Keep in mind, here, that I agree 100% with the Objectivist politics. In terms of my own political and philosophical views, I’m a very dull sort of ordinary Objectivist with no fancy frills like determinism or anarchy or anything of the sort. As radicals for capitalism go, I’m very conventional.
More seriously, later in the post Jimmy wrote:
In Ayn Rand’s “The Nature of Government”, _Virtue of Selfishness_, she offers a “reduction” of the concept of government, asking “Do men need such an institution — and why?”
1. If we read that essay carefully, taking full note of the wider context of the concepts of Objectivism, we can pull out and analyze _just_ those aspects of her discussion of government that would have direct bearing on the question of whether (and to what degree) the institution of “organized force” must be a monopoly.
My own belief is that Ayn Rand did not treat this question with as much detail as it can be treated today, because much anarchocapitalist theory was unknown to her at that time. (Because it hadn’t yet been developed!)
2. After we’ve done that, we can consider the question “Does the maintenance of such a monopoly necessarily involve rights violations?” I think the answer is that it does not, that Childs argument on that point fails, but I think that the question *is* a compelling question that deserves a detailed answer.
I agree with Jimmy that the government-as-coercive-monopoly argument isn’t very compelling. (Basically, it’s an extremely rationalistic argument.) I’m far more intrigued by the challenge to minarchy posed by David Friedman’s public good argument, as it indicates that pressure to expand government power is inherent in institution of government itself. I discussed this problem in an 1997 OWL essay on anarchism:
In Chapter 39 of Machinery of Freedom, David Friedman makes an interesting argument as to why minarchy produces worse laws than anarchy and therefore it is in the nature of governments to expand in size and power. If I understand him correctly, he argues that in a minarchy, good law is a public good, while in anarcho-capitalism, bad law is a public good.
A particular good is a “public good” if (1) one person’s consumption of the good does not interfere with another’s (non-rivalry) and (2) it is very difficult, if not impossible, to produce the good for some people but not others (non-exclusion). Because of these limitations, public goods will be underproduced in the marketplace, even when the value exceeds the production costs. For example, national defense is a public good, because my enjoyment of our system of national defense does not impinge upon my neighbors’ enjoyment of it and because we cannot create a system of national defense in which I receive the benefits, but my neighbors do not.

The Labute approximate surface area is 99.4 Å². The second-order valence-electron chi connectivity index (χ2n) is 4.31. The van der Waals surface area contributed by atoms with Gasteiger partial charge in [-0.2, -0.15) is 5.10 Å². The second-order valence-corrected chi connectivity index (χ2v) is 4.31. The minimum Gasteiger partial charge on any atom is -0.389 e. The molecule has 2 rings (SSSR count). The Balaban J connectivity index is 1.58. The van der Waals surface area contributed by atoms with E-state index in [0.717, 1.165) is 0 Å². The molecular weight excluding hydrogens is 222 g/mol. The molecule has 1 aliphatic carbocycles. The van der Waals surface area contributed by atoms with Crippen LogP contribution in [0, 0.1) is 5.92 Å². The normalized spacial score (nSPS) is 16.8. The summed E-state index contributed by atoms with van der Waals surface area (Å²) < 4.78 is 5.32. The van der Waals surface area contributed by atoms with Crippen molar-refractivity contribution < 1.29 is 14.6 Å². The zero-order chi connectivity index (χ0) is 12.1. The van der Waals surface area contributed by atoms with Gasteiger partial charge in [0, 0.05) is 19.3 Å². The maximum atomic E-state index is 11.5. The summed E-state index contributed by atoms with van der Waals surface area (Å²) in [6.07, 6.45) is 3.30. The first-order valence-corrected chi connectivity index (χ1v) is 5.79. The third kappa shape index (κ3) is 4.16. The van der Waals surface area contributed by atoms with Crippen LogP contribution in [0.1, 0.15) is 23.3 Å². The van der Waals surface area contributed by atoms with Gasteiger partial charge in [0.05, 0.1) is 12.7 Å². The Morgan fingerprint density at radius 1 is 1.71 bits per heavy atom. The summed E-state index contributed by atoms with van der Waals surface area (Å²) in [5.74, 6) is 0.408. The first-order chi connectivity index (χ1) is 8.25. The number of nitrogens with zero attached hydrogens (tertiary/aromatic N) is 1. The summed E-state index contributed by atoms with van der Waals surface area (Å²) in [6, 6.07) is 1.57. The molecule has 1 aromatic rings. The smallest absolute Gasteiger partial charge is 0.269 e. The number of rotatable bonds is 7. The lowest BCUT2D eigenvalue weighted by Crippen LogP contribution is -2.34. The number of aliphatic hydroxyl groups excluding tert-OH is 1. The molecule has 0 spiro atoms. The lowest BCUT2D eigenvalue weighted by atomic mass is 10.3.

Under a system of limited government, good (rights-respecting) laws have both the features of public goods. Imagine that a new, simpler tax code has been instituted. My taking advantage of the new tax code does not prevent or inhibit anyone else from doing exactly the same thing. Additionally, I can take advantage of the tax code even if I did nothing to promote it or even voted against it. The new tax laws apply to everyone in the jurisdiction. On the other hand, bad law is often a private good. Particular individuals can benefit greatly from special interest legislation to give subsidies to, for example, only sugar growers.
As a result, as David Friedman notes, “any attempt to improve the society as a whole is caught in the … public good trap. Anything I do to make America freer will benefit everyone; the small part of the benefit that is going to me is rarely sufficient to justify my doing very much.” (I>Machinery of Freedom, 157)
In a anarcho-capitalist system, on the other hand, good law is a private good, while bad law is a public good. Friedman writes, “Good law is still expensive — I must spend time and money determining which protection agency will best serve me — but having decided what I want, I get what I pay for. The benefit of my wise purchase goes to me, so I have an incentive to purchase wisely. It is now the person who wishes to reintroduce government who is caught in the public good problem. He cannot abolish anarchy and reintroduce government for himself alone; he must do it for everyone or for no one.” (Machinery of Freedom, 158)
This public good-private good analysis both shows why our government (despite an amazing constitution) has grown into a leviathan over the past 200 years and indicates that anarcho-capitalism is likely to be far more stable a system.
Because the apparent instability of minarchy over time is of great concern to me, I am very interested to hear the minarchist response to these criticisms. Is Friedman’s analysis of the issues here correct? Is it possible to compensate for the public good effects in minarchy through economic incentives? (In other words, I’m uninterested in appeals to how moral people will act in the hypothetical minarchy. I don’t hold much stock in the moral fiber of individuals when promises of unearned money and the trappings of power beckon.)
Although I’m not nearly as sympathetic to anarchism as I was when I wrote that essay, I still think that addressing this public good problem is critical to the case for limited government.